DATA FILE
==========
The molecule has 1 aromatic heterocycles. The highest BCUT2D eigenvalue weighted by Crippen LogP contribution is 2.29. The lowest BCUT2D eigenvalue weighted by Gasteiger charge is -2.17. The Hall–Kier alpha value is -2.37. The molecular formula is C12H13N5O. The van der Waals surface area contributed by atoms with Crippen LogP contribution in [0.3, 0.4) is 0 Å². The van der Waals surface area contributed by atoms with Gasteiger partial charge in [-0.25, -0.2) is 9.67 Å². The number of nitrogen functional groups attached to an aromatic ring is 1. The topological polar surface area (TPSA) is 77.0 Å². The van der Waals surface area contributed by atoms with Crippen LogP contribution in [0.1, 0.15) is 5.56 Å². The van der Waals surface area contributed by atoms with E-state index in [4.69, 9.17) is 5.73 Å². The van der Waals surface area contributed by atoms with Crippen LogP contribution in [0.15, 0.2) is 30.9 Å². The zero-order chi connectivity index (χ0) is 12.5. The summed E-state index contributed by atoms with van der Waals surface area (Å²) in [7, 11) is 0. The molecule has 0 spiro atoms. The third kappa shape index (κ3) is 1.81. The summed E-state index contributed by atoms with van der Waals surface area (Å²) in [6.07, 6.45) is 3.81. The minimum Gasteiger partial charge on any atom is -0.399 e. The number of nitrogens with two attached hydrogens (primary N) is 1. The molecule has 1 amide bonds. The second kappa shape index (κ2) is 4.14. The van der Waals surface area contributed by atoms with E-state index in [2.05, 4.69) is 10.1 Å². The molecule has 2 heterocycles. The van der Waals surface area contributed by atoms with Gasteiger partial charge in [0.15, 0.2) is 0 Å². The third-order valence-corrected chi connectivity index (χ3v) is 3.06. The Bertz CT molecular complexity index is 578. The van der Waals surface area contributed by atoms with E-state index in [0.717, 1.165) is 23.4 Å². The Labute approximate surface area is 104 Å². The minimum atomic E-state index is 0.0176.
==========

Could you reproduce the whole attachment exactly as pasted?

The molecule has 1 aromatic heterocycles. The highest BCUT2D eigenvalue weighted by Crippen LogP contribution is 2.29. The lowest BCUT2D eigenvalue weighted by Gasteiger charge is -2.17. The Hall–Kier alpha value is -2.37. The molecular formula is C12H13N5O. The van der Waals surface area contributed by atoms with Crippen LogP contribution in [0.3, 0.4) is 0 Å². The van der Waals surface area contributed by atoms with Gasteiger partial charge in [-0.25, -0.2) is 9.67 Å². The number of nitrogen functional groups attached to an aromatic ring is 1. The topological polar surface area (TPSA) is 77.0 Å². The van der Waals surface area contributed by atoms with Crippen LogP contribution in [0.1, 0.15) is 5.56 Å². The van der Waals surface area contributed by atoms with E-state index in [4.69, 9.17) is 5.73 Å². The van der Waals surface area contributed by atoms with Crippen LogP contribution in [0.15, 0.2) is 30.9 Å². The zero-order chi connectivity index (χ0) is 12.5. The summed E-state index contributed by atoms with van der Waals surface area (Å²) in [7, 11) is 0. The molecule has 0 spiro atoms. The third kappa shape index (κ3) is 1.81. The summed E-state index contributed by atoms with van der Waals surface area (Å²) in [6.07, 6.45) is 3.81. The minimum Gasteiger partial charge on any atom is -0.399 e. The number of nitrogens with two attached hydrogens (primary N) is 1. The molecule has 1 amide bonds. The second kappa shape index (κ2) is 4.14. The van der Waals surface area contributed by atoms with E-state index in [2.05, 4.69) is 10.1 Å². The molecule has 2 heterocycles. The van der Waals surface area contributed by atoms with Gasteiger partial charge in [0.15, 0.2) is 0 Å². The third-order valence-corrected chi connectivity index (χ3v) is 3.06. The Bertz CT molecular complexity index is 578. The van der Waals surface area contributed by atoms with E-state index in [0.717, 1.165) is 23.4 Å². The Labute approximate surface area is 104 Å². The minimum atomic E-state index is 0.0176.